Robert Leckie and the 1st Marines land on Guadalcanal and take part in the Battle of the Tenaru. So I have never really watched any show like this. All of my brothers are into this type of show due to Band of Brothers and well them being boys got to love the war and stuff. So I thought I would give it a go because I know I would hear all about it. So shockingly I enjoyed it, I thought the show would be okay, but it was totally fun to watch. I thought the storyline was really interesting. I can't really remember the name of the characters sadly, I don't know if thats a good thing or not, but I guess I will get to know them when the show goes on. I thought the characters that we did get to see were pretty interesting to watch. I liked the main guy, well I think he was the main guy, I think his name was Robert. I liked the opening with Tom Hanks narrating, i thought that was a nice little add. I thought the action scenes where pretty awesome, they looked real. Well, all in all a great start to a show I thought I would never really like.
People tend to forget that this series is more or less an original concept (obviously not 'unique' cos it's WW2, but not based on a book like BoB, which was a true story taken from live accounts and documents, but was still formulated and brilliantly paced in book form by S.E. Ambrose).
As it stands, Pacific is one hell of an entertaining and dramatic show, but maybe the first episode's story felt a bit rushed. I would have preferred the entire episode be spent on American soil in the 'Character Development' department, as the transition from peaceful US to a warship near Guadalcanal was so sudden and unexpected it kind of threw me out of the show for a good 10 minutes.
After that though, when the platoon got acquainted on ground zero, about 30 minutes in, I got sucked back into its story and was thoroughly disappointed when it ended, knowing that I'd have to wait another week for it to continue.
Overall, a 9.5 (maybe I'm a bit generous here, but damn it, I missed the hell out of BoB and remember wishing for Spielberg and Hanks to organize another such show).
First of all I liked the opening and closing of the episode with Tom Hanks narrating and the archive footage being shown reminded me of a Call of Duty cut scene. I also liked the veterans talking about the war just like at the start of a Band of Brothers.The characters all seem good, there wasn't very much character development. I cant even remember anyone's names this is my main compliant Band of Brothers made all the soldiers names be known in the first episode but The Pacific hasn't. I do remember one main characters name because he is my favourite so far and he had the most screen time in this episode I think he was called Robert, I thought he was awesome in the episode, his platoon being stuck right in the action. The action felt really real which you would expect from Spielberg and Hanks and the fire fight in the night was great and also very real. I don't like the way people are rating this on the site I mean why has part two only got a 7 and why has the show only got a 7.8 pathetic.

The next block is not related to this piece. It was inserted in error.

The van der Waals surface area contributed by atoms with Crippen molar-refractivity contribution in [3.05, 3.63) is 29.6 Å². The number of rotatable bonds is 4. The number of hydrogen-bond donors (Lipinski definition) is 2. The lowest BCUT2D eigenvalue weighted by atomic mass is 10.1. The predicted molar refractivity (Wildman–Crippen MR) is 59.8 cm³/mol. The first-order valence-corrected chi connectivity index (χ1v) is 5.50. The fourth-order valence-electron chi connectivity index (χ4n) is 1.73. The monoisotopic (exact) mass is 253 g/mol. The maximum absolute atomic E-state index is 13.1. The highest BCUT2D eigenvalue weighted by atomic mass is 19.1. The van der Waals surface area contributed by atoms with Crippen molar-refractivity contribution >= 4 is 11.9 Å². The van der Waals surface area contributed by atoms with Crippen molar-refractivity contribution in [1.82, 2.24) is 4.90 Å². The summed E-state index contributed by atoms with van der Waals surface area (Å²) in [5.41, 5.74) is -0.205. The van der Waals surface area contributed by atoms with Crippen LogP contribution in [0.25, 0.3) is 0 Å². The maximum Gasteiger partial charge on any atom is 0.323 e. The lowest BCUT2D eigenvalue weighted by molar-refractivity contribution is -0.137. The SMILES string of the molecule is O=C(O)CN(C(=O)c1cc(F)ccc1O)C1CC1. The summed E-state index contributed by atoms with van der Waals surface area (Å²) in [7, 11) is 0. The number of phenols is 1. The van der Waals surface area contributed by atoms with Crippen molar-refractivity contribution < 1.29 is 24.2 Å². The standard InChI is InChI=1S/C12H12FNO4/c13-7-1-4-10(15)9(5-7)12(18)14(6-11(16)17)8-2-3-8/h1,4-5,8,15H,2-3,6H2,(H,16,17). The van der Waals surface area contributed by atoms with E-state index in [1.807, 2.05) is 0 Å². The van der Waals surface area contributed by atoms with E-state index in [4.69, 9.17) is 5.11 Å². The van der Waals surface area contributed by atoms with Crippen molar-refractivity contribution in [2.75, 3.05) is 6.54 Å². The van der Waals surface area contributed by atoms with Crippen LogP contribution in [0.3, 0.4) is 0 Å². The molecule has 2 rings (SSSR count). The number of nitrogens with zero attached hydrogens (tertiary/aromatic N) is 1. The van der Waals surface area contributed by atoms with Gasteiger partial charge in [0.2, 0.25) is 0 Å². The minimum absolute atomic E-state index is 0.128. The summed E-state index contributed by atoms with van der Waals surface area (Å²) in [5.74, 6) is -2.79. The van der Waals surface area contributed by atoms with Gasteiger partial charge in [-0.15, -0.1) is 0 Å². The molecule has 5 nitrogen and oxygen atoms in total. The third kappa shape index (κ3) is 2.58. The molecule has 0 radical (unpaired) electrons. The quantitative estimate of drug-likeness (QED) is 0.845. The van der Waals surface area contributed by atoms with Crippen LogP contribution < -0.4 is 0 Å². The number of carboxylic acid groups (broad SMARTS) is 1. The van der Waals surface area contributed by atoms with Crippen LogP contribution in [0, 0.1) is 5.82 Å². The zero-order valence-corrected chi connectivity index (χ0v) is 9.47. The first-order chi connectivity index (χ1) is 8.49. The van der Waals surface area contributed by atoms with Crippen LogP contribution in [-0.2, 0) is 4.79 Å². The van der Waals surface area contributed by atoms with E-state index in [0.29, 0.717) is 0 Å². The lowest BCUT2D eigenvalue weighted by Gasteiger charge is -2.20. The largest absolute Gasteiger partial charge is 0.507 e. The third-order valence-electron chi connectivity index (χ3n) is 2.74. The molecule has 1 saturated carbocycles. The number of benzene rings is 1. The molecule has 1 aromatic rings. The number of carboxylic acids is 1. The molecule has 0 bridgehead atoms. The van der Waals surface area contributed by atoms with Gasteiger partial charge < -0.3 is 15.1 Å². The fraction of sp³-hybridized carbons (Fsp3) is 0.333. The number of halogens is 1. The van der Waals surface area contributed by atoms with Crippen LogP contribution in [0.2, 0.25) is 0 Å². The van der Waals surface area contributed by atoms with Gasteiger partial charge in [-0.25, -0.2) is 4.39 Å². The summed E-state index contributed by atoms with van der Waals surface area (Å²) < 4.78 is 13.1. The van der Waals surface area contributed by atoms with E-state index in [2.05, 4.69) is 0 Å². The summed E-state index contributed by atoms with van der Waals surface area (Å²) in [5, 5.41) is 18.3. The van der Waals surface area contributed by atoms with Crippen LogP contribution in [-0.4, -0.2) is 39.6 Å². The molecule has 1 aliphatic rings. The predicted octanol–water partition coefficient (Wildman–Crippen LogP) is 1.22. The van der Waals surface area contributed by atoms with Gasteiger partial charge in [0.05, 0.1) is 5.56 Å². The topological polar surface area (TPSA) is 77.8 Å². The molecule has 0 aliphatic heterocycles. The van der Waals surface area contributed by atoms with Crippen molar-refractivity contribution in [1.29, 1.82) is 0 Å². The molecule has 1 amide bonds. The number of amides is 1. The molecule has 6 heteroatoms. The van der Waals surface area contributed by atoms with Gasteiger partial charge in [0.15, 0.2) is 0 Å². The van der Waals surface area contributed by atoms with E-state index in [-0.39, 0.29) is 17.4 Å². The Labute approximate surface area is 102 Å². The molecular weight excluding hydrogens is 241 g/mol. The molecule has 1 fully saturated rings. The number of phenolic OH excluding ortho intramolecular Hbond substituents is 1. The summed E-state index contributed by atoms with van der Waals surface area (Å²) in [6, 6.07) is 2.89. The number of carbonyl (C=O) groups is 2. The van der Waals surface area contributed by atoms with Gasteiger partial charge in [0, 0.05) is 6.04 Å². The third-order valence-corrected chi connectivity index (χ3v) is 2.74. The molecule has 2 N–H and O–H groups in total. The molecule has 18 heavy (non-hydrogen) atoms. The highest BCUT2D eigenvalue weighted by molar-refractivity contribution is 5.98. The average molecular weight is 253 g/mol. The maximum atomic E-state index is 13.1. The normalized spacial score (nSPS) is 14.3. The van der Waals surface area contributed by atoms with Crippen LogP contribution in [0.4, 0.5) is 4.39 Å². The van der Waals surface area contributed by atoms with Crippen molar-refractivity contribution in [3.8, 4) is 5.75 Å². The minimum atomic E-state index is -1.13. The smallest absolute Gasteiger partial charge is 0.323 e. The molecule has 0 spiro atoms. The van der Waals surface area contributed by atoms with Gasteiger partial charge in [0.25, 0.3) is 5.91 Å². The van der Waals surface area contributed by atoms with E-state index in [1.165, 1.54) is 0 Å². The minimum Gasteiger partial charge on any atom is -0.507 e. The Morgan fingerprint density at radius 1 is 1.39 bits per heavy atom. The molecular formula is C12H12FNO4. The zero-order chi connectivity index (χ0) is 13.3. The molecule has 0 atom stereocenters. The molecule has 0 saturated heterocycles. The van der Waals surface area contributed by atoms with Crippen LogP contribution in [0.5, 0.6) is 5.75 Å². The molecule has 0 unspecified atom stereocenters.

I just finished watching the first episode, and I know I'm not supposed to, but I had high expectations for this show. Seeing that it's the same team that made B.O.B.
To be real honest, I'm a bit disappointed in the story and characters. Perhaps a bit to early in a miniseries to state this, but I think there should be an instant viewer connection with the characters. And I'm sorry to say, but I'm just not feeling it. Hopefully it will come in the upcoming episodes.
Having said this, I must admit that visually it is looking very well (but did you expect any less from Spielberg?).
It's funny when I hear people already complaining about character depth. Just because Band of Brothers had a pilot about soldiers going to training doesn't mean this show need to do the same thing. Personally I wouldn't like it if the show went the same way in just a different setting. True, we saw some early action in the first episode, and yes, we don't know much about the characters yet but let's see how it plays out. Let's pretend for a while Band of Brothers never aired and we know jack about the Tom Hanks - Spielberg duo. Would we be complaining about the things mentioned above? No you would absolutely love it. So let's give this pilot the credit it deserves. Because it's a darn good pilot. When Holland played France in the soccer EC '08 after beating Italy 3 - 0. There was an English reporter that said during the game: ''They're totally doing it again, are they!'' To conclude this metafor: Yes, Tom Hanks and Steven Spielberg are totally doing it again! What an epic pilot!